Research:The sudden decline of Italian Wikipedia
The statistics of the Italian Wikipedia in 2014 became increasingly alarming.
- stats:EN/EditsRevertsIT.htm (the sharpest)
- http://infodisiac.com/blog/wp-content/uploads/2015/05/Active_editors_YoY41.png (only Russian Wikipedia sometimes worse; context)
While there is regular fluctuations in the number of editors and edit, for many years Italian Wikipedia has been mostly over 2800-3000 active editors per month. However, the number of edits, both registered and unregistered, suddenly collapsed around July 2013. April 2014 has been the 9th consecutive month with 2600 or fewer active editors.
Despite this change in editing, total page views seem stable (though decreased from ~3.1 % to ~2.8 % of the total across all languages) and there is no obvious indicator of the source of the problem.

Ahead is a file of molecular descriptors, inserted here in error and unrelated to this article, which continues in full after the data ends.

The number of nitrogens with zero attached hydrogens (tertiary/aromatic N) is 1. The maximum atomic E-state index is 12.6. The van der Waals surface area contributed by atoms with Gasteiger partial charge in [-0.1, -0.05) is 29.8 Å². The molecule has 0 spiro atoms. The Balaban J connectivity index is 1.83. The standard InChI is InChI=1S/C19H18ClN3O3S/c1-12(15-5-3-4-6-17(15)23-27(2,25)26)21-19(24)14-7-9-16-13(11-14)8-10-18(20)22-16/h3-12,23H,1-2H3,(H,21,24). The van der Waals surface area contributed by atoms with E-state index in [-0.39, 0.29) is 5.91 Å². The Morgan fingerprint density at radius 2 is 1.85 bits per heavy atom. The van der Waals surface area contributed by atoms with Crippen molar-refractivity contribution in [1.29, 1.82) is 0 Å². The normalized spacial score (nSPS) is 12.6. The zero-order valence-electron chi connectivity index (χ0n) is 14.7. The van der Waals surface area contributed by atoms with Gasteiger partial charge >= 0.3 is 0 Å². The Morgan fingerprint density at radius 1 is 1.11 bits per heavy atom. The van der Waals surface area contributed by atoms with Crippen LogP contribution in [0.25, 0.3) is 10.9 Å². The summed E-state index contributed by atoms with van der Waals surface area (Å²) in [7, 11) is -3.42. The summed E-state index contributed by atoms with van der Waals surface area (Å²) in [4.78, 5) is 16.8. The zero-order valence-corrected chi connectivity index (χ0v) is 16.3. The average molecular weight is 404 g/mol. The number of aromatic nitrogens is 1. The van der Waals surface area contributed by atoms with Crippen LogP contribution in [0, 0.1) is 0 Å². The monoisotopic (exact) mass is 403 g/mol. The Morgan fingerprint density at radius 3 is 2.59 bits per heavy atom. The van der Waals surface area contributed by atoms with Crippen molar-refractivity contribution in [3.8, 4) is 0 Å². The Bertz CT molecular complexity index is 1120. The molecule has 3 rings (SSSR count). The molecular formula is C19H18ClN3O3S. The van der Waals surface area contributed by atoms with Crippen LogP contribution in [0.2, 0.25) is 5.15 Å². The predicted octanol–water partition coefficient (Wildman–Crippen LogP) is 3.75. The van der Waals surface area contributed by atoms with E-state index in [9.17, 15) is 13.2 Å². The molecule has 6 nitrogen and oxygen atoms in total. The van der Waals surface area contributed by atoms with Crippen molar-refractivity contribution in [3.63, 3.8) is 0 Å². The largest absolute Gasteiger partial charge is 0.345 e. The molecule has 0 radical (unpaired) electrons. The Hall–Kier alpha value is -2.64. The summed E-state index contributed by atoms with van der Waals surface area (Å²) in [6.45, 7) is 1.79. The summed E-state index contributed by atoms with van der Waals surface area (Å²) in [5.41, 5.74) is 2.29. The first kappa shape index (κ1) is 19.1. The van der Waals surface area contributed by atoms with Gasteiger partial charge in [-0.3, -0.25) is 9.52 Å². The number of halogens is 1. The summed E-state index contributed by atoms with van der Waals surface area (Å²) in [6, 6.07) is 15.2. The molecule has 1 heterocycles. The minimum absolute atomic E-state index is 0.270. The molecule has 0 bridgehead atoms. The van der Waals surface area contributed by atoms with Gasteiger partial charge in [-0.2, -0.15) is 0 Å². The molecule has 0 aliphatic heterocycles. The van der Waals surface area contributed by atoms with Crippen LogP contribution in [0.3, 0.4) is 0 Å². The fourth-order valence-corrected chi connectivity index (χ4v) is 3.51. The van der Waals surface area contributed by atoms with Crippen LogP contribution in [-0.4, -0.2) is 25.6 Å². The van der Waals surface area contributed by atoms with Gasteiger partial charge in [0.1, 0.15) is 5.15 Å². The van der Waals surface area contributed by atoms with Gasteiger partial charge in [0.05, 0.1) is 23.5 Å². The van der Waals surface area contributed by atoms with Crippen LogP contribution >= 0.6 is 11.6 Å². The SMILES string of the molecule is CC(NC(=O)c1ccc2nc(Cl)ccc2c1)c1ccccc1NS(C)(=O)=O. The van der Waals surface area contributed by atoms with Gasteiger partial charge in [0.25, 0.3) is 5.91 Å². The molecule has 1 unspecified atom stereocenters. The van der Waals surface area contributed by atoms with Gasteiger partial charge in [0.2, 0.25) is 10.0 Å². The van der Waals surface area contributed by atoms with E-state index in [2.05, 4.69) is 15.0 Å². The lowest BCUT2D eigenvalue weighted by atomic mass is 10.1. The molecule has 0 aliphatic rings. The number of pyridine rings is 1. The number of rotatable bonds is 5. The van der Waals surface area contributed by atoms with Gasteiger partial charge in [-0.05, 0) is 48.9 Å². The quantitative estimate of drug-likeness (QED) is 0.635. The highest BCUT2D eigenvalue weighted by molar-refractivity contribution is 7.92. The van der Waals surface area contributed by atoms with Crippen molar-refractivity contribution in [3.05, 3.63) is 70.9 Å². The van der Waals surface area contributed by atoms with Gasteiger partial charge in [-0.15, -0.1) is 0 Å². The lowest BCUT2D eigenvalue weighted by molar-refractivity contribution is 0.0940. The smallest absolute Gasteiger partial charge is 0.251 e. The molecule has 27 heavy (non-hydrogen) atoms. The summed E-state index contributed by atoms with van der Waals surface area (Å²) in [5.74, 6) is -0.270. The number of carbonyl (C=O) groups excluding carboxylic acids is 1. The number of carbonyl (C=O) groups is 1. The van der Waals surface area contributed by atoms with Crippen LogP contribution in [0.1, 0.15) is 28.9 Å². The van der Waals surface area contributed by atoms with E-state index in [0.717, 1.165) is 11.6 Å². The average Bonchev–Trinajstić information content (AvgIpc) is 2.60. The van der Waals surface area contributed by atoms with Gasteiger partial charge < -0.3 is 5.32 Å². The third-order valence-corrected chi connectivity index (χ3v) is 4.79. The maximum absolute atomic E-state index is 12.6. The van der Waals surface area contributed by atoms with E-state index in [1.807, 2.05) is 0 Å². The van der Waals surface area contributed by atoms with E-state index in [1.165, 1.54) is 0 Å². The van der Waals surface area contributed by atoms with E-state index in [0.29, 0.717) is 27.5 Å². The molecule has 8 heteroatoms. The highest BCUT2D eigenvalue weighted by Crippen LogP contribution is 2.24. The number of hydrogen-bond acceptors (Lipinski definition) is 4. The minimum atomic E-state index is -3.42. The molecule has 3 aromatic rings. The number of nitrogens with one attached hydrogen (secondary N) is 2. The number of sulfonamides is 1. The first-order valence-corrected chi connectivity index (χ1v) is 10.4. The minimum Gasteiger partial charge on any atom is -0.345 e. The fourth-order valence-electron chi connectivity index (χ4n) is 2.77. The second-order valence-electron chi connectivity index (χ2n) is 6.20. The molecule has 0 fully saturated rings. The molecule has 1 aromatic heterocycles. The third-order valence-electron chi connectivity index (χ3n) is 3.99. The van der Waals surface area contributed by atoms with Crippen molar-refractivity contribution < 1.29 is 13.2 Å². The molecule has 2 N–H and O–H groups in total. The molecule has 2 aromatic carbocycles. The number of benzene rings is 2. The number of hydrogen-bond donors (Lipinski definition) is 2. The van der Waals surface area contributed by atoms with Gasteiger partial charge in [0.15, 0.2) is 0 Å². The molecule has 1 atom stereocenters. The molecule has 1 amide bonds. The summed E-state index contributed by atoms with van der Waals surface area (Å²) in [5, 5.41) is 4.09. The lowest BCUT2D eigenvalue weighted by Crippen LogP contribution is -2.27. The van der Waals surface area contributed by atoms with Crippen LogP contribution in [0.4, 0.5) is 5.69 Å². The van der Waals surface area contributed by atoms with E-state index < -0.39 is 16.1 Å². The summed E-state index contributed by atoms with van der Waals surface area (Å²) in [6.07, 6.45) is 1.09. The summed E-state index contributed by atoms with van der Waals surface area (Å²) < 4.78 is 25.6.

A closer look
We can give a closer look to edit activity levels of registered users in main namespace, for each class of editors by number of edits per month. Let's consider the "suspicious" period (from August 2013 till latest data) compared to the equivalent one year earlier to avoid seasonality (and to include the standard January peak in both cases).
|# users → with
min # ↓ edits/month
|Average||St. dev.||Average||St. dev.||Absolute||Relative|
|New wikipedians||402||67||491||44||-89||-18,12 %|
Reading the table: users with at least one edit in the given month are almost constant: the small decrease may be insignificant. However, despite requiring only 4 edits more, the 5+ class shows a sharp decrease of about 12 % which also composes most of the decrease in the 3+ class; higher classes are even worse, around -15 %, and the editors who "graduate" to their 10th edit ("new wikipedians") -18 %.
Observations to be verified:
- the latter value, being the worst one, suggests there is a decrease in the capacity to convert new editors to higher classes of activity, rather than (or in addition to) a deactivation of editors previously active in the respective classes;